The world of wireless microphones continues to evolve and become more complicated with every passing day. Just a brief re-cap of the last couple years: The FCC has passed a series of rules over the last few years to move the analog TV stations out of the 700MHz band and force them to broadcast all digital signals. The 700MHz band was then sold off at auction to private companies. This band of frequencies was one of the most popular for wireless microphones and the auction meant that this band could no longer be used for wireless mics. The latest rule from the FCC mandates that all secondary users of frequencies in this range must cease operation by June 10, 2010, regardless of whether there is specific interference.

So what’s next in this little saga? Where are the white space devices that are intended to operate in the rest of the usable wireless microphone range (approximately 500 MHz – 600 MHz, with some exceptions)? The FCC indicated they would set up a database for all authorized users so that white space devices wouldn’t interfere, although it sounds like this will only include broadcasters. Most churches and other users of wireless microphones might not be able to register. Late last year, the FCC sent out a request for proposals from companies that would administer the database, but proposals aren’t due until June 4, 2010 (click here for link). In theory, any white space device has to check the database and scan for signals from other transmitting devices once every minute. The device can’t operate on a frequency that is already occupied by either of these. Hopefully these will work better than the rest of our handheld wireless devices, which often leave much to be desired.

You don’t have to look too closely in the media to see where the FCC is going with things. Check out this article from TVNewsCheck. And this resource from the FCC. The FCC is intending to capture a fair bit of the remaining UHF spectrum for broadband access. If they’re lucky, broadcasters might get to keep some of the space for TV broadcasting. Which probably means that the “safe haven” of the lower UHF band would almost certainly become off-limits (or at least more restricted) for wireless microphones just like the 700 MHz band is now. Fortunately, the FCC is a government agency and moves slowly, so the sky is not likely to fall immediately. But things will definitely keep changing, and we can’t be too confident that wireless microphones are safe for the long term.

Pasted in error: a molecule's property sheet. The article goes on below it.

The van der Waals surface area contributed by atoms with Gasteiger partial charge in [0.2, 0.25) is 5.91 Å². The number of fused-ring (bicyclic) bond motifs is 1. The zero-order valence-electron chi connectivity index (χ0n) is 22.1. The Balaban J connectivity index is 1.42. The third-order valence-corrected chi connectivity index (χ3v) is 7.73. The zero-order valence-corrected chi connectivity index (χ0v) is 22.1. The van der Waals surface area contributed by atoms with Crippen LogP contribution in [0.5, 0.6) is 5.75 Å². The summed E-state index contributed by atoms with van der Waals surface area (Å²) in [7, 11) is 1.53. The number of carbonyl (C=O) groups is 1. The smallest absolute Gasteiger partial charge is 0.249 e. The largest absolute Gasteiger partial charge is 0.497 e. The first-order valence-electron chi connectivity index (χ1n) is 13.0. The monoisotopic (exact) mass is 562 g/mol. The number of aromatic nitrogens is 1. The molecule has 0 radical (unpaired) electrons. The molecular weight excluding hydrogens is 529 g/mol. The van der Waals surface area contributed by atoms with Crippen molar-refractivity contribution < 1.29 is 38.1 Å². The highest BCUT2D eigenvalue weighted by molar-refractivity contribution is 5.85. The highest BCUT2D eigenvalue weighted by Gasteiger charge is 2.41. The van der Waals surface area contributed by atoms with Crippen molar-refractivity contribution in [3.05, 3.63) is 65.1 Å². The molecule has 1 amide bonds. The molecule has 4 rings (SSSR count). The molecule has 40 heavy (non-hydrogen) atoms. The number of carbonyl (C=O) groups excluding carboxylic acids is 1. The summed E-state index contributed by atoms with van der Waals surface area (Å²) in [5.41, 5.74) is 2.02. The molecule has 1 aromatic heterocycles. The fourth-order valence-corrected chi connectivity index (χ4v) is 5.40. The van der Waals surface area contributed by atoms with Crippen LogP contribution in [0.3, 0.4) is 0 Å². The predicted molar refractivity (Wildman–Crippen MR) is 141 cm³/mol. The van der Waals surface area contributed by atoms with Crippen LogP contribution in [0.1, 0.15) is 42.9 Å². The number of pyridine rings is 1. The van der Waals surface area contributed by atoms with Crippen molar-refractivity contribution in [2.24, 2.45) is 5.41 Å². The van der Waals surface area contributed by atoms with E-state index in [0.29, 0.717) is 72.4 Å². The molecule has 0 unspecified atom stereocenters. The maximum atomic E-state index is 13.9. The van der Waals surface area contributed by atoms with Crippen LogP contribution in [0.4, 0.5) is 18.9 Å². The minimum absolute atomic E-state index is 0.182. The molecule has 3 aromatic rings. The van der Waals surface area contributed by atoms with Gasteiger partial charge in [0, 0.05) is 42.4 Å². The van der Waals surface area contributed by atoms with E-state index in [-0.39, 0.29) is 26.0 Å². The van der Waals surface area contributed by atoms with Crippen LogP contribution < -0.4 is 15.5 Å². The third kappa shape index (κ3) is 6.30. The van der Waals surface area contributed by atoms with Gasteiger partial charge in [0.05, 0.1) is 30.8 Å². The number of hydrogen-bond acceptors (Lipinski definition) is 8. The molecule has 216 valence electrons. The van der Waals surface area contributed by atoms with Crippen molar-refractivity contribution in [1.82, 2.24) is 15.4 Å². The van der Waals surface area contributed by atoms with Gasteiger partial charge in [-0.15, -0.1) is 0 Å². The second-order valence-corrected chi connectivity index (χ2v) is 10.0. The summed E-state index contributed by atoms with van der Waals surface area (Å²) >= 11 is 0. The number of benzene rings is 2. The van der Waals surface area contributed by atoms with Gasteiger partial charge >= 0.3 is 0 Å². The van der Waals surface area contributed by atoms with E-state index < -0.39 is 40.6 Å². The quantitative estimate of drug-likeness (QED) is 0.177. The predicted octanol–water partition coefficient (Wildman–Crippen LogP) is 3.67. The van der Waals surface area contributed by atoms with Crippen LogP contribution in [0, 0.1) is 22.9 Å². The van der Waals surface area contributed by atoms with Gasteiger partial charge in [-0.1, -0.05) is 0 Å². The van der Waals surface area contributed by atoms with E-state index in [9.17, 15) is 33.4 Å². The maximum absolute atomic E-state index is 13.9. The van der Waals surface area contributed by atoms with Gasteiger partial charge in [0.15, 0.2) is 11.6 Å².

On a bright note, there has been legislation recently introduced that would provide for an actual engineer that understands this information to advise the FCC members. While this would certainly be a positive thing, the scary part is that they don’t already have it. The picture I’m seeing is that the FCC is a bunch of appointees and politicos who don’t really understand the technology and implications of their decisions. Which, if you look at how the process has been run so far and the decisions that have been made, it explains quite a bit!

Acoustics By Design is an independent acoustical engineering and audio-visual design firm. Our engineers work hard to keep up to speed on the issues, so we make sure we’re designing systems that meet the needs of this ever changing technology landscape.

ABD Engineering and Design

ABD Engineering and Design is one of North America’s leading independent acoustical consulting and AV design firms, serving clients across the United States and Canada, as well as other international markets from offices in Grand Rapids, MI and Portland, OR. Our specialized acoustical engineering and AV design practices help architects, building owners, engineers, facility directors, and municipalities design spaces, environments, and systems for optimal acoustical and audiovisual performance. Our consulting practice areas specialize in all aspects of architectural acoustics, environmental and industrial noise and vibration control, and audiovisual systems design.

More Posts - Website

Follow Me: